The Unacceptable Face of Capitalism

Like many local people, I was sad when BHS closed in Truro and was concerned for the staff. I am pleased that MPs have investigated the demise of BHS and reported this week a catalogue of failures culminating in ‘at any cost’ disposal of company and pension deficit to wholly unsuitable “chancer”. In their report on BHS, the Work and Pensions and Business, Innovations and Skills Committees conclude that Sir Philip Green chose to rush through the offloading of a beleaguered high street institution, losing money and encumbered with a massive pension fund deficit, to a buyer who he was clearly aware was “manifestly unsuitable”, with Sir Philip forced to finance the sale himself.

MPs heard hours of oral testimony and considered thousands of pages of written evidence in the inquiry. The Committees say the evidence at times resembled a “circular firing squad”, with a series of key witnesses appearing to believe they could absolve themselves of responsibility by blaming others. Sir Philip Green himself “adopted a scattergun approach”, liberally firing blame to all angles except his own.

The report documents the systematic plunder of BHS at the cost of the 11,000 jobs and 20,000 people’s pensions now at risk. Sir Philip Green, Dominic Chappell and the respective directors and advisers who all got rich or richer are all culpable, with the only losers the ordinary employees and pensioners.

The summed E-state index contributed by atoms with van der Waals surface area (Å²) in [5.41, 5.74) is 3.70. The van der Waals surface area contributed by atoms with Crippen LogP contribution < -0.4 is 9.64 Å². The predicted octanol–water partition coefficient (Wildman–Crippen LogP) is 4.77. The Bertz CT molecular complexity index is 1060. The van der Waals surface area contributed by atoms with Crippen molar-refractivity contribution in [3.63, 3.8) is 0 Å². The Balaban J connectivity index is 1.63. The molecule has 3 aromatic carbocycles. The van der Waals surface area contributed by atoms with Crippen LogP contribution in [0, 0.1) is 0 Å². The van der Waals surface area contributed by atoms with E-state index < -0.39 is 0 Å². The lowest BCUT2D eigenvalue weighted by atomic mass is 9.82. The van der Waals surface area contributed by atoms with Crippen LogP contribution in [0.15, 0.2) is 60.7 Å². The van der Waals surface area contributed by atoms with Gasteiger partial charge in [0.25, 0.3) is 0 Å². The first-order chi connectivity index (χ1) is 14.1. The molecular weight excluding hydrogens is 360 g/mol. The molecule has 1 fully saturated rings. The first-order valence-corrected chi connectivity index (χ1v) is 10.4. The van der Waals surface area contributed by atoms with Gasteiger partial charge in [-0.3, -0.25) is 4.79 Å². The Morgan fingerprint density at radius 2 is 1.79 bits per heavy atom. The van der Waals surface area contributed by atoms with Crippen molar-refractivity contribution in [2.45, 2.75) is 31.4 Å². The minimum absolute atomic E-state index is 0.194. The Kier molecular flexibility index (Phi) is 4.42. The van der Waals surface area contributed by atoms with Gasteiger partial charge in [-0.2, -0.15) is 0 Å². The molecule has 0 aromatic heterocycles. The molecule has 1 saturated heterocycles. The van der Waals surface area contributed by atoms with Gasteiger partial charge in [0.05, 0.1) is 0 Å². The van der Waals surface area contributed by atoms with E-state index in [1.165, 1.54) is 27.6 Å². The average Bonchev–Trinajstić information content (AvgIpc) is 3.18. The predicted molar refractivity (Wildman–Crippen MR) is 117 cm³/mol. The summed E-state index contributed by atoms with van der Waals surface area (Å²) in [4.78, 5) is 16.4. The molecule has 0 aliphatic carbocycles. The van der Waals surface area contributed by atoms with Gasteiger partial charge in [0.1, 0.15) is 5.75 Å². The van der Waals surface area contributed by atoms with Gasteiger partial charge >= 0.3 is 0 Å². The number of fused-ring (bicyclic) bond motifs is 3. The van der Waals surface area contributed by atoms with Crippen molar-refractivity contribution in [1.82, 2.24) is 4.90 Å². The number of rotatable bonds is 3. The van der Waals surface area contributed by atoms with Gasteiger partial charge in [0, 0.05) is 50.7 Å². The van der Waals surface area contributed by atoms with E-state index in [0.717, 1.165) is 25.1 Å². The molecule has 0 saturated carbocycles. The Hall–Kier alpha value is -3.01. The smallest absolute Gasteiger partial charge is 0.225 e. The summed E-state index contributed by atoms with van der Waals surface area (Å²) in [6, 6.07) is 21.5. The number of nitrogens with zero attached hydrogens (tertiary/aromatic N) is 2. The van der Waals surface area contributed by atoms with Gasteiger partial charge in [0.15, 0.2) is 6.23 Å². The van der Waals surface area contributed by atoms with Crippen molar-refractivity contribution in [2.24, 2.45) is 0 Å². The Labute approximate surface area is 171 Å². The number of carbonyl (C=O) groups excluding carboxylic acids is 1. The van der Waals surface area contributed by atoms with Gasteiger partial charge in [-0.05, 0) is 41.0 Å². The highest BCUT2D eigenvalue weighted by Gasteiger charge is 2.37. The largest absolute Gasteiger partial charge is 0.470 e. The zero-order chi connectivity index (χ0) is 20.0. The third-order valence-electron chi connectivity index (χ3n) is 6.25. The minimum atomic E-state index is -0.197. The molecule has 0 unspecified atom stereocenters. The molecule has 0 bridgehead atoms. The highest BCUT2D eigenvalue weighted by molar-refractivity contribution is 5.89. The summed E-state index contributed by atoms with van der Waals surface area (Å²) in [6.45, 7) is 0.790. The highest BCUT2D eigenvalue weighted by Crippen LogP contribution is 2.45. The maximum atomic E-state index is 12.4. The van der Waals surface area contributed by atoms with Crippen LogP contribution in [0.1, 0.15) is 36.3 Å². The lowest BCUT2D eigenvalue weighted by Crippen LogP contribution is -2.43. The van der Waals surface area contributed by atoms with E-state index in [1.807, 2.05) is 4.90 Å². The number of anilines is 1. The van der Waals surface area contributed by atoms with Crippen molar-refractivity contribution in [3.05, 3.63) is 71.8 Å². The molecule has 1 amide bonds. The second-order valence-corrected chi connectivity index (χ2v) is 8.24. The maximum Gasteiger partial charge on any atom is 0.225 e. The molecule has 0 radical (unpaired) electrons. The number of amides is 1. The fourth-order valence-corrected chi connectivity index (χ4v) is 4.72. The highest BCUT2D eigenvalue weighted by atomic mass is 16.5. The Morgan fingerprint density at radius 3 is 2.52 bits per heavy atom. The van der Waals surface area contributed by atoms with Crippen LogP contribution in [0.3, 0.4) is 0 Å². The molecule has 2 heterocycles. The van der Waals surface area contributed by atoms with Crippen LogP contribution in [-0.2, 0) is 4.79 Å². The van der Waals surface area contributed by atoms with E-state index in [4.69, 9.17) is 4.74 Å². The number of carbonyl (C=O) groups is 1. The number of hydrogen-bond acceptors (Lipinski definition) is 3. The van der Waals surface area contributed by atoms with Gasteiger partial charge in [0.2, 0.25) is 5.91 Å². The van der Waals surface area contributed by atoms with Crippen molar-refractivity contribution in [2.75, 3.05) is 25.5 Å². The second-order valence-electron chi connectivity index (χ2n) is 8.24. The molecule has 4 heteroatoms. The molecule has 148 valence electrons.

The Committees say that the story of BHS begs much wider questions about the gaps in company law and pension regulation that must be addressed. The two Committees will now turn to those question in new inquiries.

I support the Committees’ demands that Sir Philip Green must act now to find a resolution for the BHS pensioners, a “moral duty” which will undoubtedly require him to make a large financial contribution.

Published in the West Briton on 28th July 2016

 

Advertisements

How do we share prosperity more equally across all of society?

There is a pressing question that’s posing a real dilemma to politicians: how do we share prosperity more equally across all of society?

The quiet insistence that inequality be comprehensively addressed can only grow as anger about it festers.

To make my point, the typical FTSE company chief executive now makes 183 times more than their average employee, and some take home even more.

But it hasn’t always been like this. The ratio of FTSE 100 chiefs’ pay to that of average workers has jumped significantly since the millennium turned. In 1998, the multiple was only (if ‘only’ can be the right word) 47 times. And these ‘average’ employees are themselves typically paid up to four times what the office cleaners get.

These chief executives are, of course, few in number. They would argue they do a skilled job and the companies they run would add that if they didn’t pay so much, they couldn’t hire the top talent to drive companies forward to create jobs and prosperity.

So what to do to address this dilemma? Well, since 2010 there has been some progress with a small reduction in inequality in the wake of the financial crisis, driven by large income falls at the top.

More encouragingly, we have seen a recent return to wage rises and, crucially, faster earnings growth of the lowest incomes. These earnings increases, combined with swift rises in employment, have meant income gains for the bottom outpacing the top. The new National Living Wage is also something that will start to improve the situation over the long term.

We must now shape future growth so that the vast majority see their living standards rise with the nation’s economic growth, this is vital to delivering a One Nation Conservative government. Read full article piece on Executive Pay http://bit.ly/29OT0Qe

 

 

Securing Britain’s Future Energy Supply Through Digital Infrastructure

As Britain’s weather finally warms up, news coverage of fuel poverty melts away like ice in the sun.